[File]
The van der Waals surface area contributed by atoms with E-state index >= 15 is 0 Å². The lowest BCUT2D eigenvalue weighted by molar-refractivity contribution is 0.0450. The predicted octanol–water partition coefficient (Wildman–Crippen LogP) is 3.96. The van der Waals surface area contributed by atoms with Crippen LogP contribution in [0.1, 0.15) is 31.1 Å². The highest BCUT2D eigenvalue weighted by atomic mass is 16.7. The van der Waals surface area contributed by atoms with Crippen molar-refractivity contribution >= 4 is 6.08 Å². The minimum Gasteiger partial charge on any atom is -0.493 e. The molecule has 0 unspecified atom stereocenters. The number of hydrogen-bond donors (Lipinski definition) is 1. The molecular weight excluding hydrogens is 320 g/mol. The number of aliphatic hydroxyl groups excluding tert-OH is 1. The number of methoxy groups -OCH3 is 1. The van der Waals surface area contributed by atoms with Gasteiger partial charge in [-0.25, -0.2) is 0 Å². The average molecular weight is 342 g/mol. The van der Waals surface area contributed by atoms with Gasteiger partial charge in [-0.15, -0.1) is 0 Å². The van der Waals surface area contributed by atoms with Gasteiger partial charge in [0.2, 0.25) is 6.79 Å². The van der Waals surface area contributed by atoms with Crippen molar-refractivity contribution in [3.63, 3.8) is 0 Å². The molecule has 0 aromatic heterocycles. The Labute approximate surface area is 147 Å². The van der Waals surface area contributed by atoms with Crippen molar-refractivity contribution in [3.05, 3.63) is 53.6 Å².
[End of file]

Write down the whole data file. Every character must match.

The van der Waals surface area contributed by atoms with E-state index >= 15 is 0 Å². The lowest BCUT2D eigenvalue weighted by molar-refractivity contribution is 0.0450. The predicted octanol–water partition coefficient (Wildman–Crippen LogP) is 3.96. The van der Waals surface area contributed by atoms with Crippen LogP contribution in [0.1, 0.15) is 31.1 Å². The highest BCUT2D eigenvalue weighted by atomic mass is 16.7. The van der Waals surface area contributed by atoms with Crippen molar-refractivity contribution >= 4 is 6.08 Å². The minimum Gasteiger partial charge on any atom is -0.493 e. The molecule has 0 unspecified atom stereocenters. The number of hydrogen-bond donors (Lipinski definition) is 1. The molecular weight excluding hydrogens is 320 g/mol. The number of aliphatic hydroxyl groups excluding tert-OH is 1. The number of methoxy groups -OCH3 is 1. The van der Waals surface area contributed by atoms with Gasteiger partial charge in [-0.25, -0.2) is 0 Å². The average molecular weight is 342 g/mol. The van der Waals surface area contributed by atoms with Gasteiger partial charge in [-0.15, -0.1) is 0 Å². The van der Waals surface area contributed by atoms with Gasteiger partial charge in [0.2, 0.25) is 6.79 Å². The van der Waals surface area contributed by atoms with Crippen molar-refractivity contribution in [3.63, 3.8) is 0 Å². The molecule has 0 aromatic heterocycles. The Labute approximate surface area is 147 Å². The van der Waals surface area contributed by atoms with Crippen molar-refractivity contribution in [3.05, 3.63) is 53.6 Å².